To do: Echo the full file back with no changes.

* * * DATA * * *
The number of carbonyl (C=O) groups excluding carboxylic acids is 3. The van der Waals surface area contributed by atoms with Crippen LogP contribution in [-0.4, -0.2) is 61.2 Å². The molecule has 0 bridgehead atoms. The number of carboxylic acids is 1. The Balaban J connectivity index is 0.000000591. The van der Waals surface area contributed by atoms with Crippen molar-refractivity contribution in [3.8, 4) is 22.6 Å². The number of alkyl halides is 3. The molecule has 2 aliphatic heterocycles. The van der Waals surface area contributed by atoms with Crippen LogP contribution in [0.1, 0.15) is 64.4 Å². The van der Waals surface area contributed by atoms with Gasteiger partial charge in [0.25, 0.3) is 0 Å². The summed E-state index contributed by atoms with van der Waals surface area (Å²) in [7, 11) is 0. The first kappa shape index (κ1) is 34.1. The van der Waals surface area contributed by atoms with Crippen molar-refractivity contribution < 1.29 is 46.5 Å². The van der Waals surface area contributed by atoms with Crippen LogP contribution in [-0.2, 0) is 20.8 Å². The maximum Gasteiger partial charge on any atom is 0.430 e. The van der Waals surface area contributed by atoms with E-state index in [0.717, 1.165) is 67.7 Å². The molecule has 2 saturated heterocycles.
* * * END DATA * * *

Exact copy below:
The number of carbonyl (C=O) groups excluding carboxylic acids is 3. The van der Waals surface area contributed by atoms with Crippen LogP contribution in [-0.4, -0.2) is 61.2 Å². The molecule has 0 bridgehead atoms. The number of carboxylic acids is 1. The Balaban J connectivity index is 0.000000591. The van der Waals surface area contributed by atoms with Crippen molar-refractivity contribution in [3.8, 4) is 22.6 Å². The number of alkyl halides is 3. The molecule has 2 aliphatic heterocycles. The van der Waals surface area contributed by atoms with Crippen LogP contribution in [0.1, 0.15) is 64.4 Å². The van der Waals surface area contributed by atoms with Gasteiger partial charge in [0.25, 0.3) is 0 Å². The summed E-state index contributed by atoms with van der Waals surface area (Å²) in [7, 11) is 0. The first kappa shape index (κ1) is 34.1. The van der Waals surface area contributed by atoms with Crippen molar-refractivity contribution < 1.29 is 46.5 Å². The van der Waals surface area contributed by atoms with Crippen LogP contribution in [-0.2, 0) is 20.8 Å². The maximum Gasteiger partial charge on any atom is 0.430 e. The van der Waals surface area contributed by atoms with E-state index in [0.717, 1.165) is 67.7 Å². The molecule has 2 saturated heterocycles.